It used to be that businesses would gain a competitive advantage in one of two ways: either by having a low-cost distribution model or differentiating themselves in the market. But that is not the case today. There are newcomers to the market who do both and have the right digital transformation strategy to grow at scale.
“The advantage seems to be more in the ability to predict and optimize through analytics and the ability to scale. The ability to scale is a huge competitive advantage,” says Dr Didier Bonnet, co-author of Leading Digital, Turning Technology into Business Transformation.
The entry of asset-light, rapidly growing businesses like Uber and Airbnb has forced well-established businesses to sit, take notice, and look at their digital transformation strategy very seriously. If you want to survive in today’s marketplace, you need to become a digital master.
“Every single company I meet, will have some form of digital program running in the company,” says Bonnet. “They’re still struggling with it, but most people have got past the stage of awareness and have gone on to deploy digital technology in their organizations.”
So, once you’ve deployed a digital transformation strategy, how do you become a digital master? In a recent webinar, hosted by Paul Michelman from MIT Sloan Management, Dr Didier Bonnet explored the findings from his research from Leading Digital and recent findings from Capgemini, highlighting what makes a Digital Master and how you can become one too.
Digital Masters are made, not born
During Bonnet’s research, he and co-authors George Westerman and Andy McAfee conducted research with 400 businesses, including Burberry, Lloyds Banking Group and Nike, to determine the secrets to a successful digital transformation strategy. They concluded that there are two key dimensions that drive the DNA of digital masters:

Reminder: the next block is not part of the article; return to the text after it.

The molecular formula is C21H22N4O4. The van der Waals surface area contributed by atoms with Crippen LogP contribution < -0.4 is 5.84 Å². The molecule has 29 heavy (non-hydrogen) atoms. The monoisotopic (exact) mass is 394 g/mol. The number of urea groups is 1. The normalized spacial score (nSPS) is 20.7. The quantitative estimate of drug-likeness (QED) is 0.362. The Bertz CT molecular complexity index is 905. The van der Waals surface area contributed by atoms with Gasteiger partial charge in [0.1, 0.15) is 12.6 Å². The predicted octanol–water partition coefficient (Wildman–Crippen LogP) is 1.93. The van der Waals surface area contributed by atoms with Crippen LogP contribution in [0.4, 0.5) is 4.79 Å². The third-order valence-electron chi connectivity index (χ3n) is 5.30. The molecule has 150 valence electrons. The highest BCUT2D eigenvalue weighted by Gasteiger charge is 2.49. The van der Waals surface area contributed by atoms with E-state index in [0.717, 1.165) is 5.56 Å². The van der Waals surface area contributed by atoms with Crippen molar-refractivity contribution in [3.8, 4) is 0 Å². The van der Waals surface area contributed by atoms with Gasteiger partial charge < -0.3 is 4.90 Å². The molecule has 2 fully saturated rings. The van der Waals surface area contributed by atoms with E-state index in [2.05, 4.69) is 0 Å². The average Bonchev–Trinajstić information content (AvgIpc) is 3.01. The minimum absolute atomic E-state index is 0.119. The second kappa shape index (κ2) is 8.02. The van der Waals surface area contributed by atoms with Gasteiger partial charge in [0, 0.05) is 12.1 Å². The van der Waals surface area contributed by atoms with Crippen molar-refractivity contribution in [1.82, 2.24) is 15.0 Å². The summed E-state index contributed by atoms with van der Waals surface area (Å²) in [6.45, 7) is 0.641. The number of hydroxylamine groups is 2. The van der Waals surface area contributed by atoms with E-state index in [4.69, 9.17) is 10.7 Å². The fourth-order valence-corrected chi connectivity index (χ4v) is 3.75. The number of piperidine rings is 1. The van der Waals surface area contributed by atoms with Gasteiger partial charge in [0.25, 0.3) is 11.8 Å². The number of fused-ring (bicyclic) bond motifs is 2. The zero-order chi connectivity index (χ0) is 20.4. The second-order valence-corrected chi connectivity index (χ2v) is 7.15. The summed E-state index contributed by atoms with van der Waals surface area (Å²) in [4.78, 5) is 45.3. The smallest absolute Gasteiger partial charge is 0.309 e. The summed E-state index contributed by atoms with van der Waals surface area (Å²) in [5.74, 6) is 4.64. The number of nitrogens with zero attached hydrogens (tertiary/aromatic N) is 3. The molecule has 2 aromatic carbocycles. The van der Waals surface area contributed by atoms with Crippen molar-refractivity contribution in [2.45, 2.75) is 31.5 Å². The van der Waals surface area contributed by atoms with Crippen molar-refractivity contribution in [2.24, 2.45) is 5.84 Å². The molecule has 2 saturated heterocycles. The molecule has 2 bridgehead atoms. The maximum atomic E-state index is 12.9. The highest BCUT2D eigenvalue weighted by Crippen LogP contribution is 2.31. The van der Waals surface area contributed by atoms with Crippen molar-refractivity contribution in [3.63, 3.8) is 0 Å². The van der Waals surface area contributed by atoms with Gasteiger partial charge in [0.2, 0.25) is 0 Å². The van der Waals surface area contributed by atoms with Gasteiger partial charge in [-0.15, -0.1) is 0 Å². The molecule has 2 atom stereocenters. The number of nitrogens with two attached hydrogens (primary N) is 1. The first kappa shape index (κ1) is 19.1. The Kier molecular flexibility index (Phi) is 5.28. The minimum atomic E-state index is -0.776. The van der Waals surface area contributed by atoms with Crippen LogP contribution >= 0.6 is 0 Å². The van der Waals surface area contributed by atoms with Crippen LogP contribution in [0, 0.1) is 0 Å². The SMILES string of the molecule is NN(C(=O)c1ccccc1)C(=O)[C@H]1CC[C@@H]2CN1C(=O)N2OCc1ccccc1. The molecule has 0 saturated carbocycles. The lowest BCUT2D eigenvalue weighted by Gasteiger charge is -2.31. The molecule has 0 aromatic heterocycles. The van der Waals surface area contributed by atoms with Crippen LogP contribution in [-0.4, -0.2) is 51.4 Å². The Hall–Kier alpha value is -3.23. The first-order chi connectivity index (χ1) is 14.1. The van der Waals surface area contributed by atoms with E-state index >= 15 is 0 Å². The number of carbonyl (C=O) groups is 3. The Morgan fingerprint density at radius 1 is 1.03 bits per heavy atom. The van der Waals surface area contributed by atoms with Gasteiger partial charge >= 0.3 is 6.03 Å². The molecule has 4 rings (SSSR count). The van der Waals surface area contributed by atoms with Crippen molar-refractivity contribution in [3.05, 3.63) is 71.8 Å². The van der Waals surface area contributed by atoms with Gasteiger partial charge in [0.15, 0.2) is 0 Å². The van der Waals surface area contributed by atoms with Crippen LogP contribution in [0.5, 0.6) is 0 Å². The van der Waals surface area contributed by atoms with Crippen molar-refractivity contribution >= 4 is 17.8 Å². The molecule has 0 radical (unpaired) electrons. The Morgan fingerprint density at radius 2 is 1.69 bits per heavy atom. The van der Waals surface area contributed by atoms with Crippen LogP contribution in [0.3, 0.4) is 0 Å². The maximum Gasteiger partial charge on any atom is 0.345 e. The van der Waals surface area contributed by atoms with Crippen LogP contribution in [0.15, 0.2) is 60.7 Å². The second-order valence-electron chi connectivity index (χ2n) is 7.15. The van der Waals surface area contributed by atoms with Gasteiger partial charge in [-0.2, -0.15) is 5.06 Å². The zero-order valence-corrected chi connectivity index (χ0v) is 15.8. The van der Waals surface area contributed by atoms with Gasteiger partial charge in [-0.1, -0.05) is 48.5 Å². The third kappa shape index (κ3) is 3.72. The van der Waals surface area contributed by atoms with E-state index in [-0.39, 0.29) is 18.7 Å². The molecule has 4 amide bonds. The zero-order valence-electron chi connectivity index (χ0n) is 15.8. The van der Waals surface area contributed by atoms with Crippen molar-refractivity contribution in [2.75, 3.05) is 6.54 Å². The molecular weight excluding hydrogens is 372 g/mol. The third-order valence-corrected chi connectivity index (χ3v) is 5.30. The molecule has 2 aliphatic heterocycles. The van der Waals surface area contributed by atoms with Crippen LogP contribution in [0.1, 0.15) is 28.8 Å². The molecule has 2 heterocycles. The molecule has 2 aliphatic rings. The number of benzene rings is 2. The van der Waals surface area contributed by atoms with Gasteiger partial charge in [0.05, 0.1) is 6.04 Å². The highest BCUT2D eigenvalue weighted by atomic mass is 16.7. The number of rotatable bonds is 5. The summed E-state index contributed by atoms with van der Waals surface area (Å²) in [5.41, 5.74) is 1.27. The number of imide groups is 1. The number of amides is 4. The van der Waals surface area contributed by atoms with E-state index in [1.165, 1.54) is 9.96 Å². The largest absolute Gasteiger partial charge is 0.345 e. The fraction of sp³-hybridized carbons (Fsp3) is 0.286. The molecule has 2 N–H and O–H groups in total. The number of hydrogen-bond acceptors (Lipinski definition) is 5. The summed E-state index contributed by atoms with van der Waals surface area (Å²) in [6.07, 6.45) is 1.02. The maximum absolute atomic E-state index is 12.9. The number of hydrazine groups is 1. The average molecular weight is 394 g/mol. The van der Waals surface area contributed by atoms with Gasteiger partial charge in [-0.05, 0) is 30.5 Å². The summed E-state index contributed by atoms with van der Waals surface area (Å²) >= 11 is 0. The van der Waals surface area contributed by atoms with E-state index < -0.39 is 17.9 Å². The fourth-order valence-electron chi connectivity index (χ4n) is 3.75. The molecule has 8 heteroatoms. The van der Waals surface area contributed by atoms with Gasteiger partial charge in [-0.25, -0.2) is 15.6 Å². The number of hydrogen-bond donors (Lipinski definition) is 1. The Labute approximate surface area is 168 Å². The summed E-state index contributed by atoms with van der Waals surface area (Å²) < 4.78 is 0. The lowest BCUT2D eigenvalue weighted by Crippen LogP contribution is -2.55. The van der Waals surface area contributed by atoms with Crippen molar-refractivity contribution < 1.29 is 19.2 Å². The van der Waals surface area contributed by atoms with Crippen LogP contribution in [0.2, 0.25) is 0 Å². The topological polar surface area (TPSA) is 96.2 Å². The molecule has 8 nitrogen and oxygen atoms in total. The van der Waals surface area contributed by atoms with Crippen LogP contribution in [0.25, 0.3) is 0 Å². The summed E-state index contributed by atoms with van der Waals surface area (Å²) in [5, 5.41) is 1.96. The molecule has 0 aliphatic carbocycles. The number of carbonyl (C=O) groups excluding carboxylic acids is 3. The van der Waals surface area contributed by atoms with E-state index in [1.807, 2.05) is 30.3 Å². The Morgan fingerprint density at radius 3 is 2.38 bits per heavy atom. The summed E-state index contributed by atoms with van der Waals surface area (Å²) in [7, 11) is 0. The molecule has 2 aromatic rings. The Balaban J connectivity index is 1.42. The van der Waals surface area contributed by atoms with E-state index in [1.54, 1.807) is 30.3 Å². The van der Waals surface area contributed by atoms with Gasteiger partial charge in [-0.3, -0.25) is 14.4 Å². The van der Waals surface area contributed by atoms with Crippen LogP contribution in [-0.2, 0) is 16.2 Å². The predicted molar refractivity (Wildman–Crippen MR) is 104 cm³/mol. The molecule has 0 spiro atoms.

Digital Capability, A.K.A. ‘The What’
Businesses that make smart technology investments to improve their customer experience or digital operations. The capability comes from injecting digital technology into the organization – this includes analytics, mobility, sensors, connected networks etc.
But if it were just about investing in digital technology, then wealthier companies would always win. As we all know, this is not the case. For successful digital transformation, technology needs to be combined with…
Leadership Capability, A.K.A. ‘The How’
The way companies actually use technology to transform the business from within. This is arguably more important than simply investing in tech. Businesses need to establish how they are going to use the technology. This comes down to leadership, vision, alignment and governance.
“[Leadership] is all about engagement and culture. There’s nothing new about engagement. But in digital transformation, what’s new is you can do it at scale,” says Bonnet. This corroborates our own findings from Bizagi’s research with 500 business and IT leaders, which highlighted a lack of collaboration between departments is one of the main barriers to digital progress.
As well as leaders bringing the right people together from across the business, you also need the right tools to give people a clear, shared view to help them co-ordinate and co-experiment with ease and speed. What good is a united workforce if your technology and workflows are all still siloed?
Integrating and empowering your business
When you’ve brought your business together, you then need to establish governance to steer the course. “Governance may be a boring topic, but it’s an extremely important one,” Bonnet honestly claims.
Established organizations will likely be very siloed with a lot of legacy behavior. Bonnet says that the problem (or advantage, depending which way you look at it) with digital transformation is that it cuts right across it the business. This forces co-ordination between creative, IT, supply chain, marketing departments who all need to work together. Multi-functionality is not natural for large businesses, so they need strong governance to keep them heading in the right direction.